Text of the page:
Taiwan urges restraint by media in Mainland Affairs Council drama

Taiwan urges restraint by media in Mainland Affairs Council drama
Chang Hsien-yao, former deputy minister of Taiwan's Mainland Affairs Council (MAC), speaks during a press conference in Taipei on August 21, 2014.

TAIPEI - Taiwan Affairs Office (TAO) spokesman Ma Xiaoguang said yesterday that mainland China has taken notice of the reports on former Mainland Affairs Council (MAC) Deputy Minister Chang Hsien-yao, urging the media not to make irresponsible and groundless claims detrimental to cross-strait relations.

The Taipei District Prosecutors Office (TDPO) said yesterday that a prosecutor has been assigned to investigate whether or not Chang had leaked classified information.

An order was subsequently put out to restrict Chang from leaving the country

Chang is suspected of committing treason and violating the Classified National Security Information Protection Act. Investigations into instances of the former are carried out by the Taiwan High Prosecutors Office, whereas the investigations related to the latter are carried out by district prosecutors.

The Investigation Bureau on Thursday discussed the case with the Taiwan High Prosecutors Office, but failed to reach a conclusion on the applicability of treason charges. The case was submitted to the TDPO on the following day.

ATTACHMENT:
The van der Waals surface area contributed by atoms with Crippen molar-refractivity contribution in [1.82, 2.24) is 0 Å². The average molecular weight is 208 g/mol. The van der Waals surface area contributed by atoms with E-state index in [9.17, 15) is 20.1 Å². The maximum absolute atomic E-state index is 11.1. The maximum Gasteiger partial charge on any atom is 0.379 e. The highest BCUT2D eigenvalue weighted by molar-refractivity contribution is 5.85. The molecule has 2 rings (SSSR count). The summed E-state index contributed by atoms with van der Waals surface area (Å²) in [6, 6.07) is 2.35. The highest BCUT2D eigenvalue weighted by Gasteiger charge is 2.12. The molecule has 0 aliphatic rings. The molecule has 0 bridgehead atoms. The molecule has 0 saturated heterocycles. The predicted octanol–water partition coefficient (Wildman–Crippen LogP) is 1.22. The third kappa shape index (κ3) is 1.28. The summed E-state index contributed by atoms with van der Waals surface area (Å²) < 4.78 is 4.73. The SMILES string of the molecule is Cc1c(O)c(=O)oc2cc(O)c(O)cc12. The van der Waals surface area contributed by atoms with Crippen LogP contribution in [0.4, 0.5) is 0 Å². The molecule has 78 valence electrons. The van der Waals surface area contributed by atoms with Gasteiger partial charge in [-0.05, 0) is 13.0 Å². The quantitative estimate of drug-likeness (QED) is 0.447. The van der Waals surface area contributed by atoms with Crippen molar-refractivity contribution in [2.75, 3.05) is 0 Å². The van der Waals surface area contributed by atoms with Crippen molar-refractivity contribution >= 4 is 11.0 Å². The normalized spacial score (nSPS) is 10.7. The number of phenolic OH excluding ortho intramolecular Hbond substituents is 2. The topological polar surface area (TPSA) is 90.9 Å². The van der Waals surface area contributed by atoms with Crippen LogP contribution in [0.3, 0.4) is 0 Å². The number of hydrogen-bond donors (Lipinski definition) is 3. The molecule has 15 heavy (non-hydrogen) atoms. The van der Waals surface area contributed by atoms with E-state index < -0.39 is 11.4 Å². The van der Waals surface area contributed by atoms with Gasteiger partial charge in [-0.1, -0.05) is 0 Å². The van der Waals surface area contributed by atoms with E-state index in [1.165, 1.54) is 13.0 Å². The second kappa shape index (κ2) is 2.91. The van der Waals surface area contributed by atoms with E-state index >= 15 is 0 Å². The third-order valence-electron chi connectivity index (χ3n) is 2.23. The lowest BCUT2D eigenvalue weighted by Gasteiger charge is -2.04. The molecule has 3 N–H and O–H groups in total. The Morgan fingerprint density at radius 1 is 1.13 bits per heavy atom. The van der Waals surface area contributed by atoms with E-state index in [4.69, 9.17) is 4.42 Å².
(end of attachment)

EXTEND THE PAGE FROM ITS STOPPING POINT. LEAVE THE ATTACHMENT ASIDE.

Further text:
In terms of treason charges, Chang is specifically suspected of violating Article 114 of the Criminal Code, which reads: "Any person entrusted by the government with the duty of conducting business with a foreign government who betrays (its) trust and causes injury to the Republic of China shall be sentenced to life imprisonment or imprisonment not less than seven years."

According to Taiwanese law, cross-strait relations are not defined as state-to-state, and since the aforementioned offense is committed by a person who is entrusted to conduct business with a "foreign government," there is considerable controversy over whether or not Chang can be thus charged, which is one of the main reasons why the Taiwan High Prosecutors Office did not take on the case.

The Investigation Bureau decided to bring the case to the TDPO instead for an investigation based on whether or not Chang had violated the Classified National Security Information Protection Act. The Investigation Bureau agent assigned to the case arrived at the TDPO at around 8:30 a.m. and had an hourlong discussion with district prosecutors, during which it was decided that the TDPO would head the investigation.

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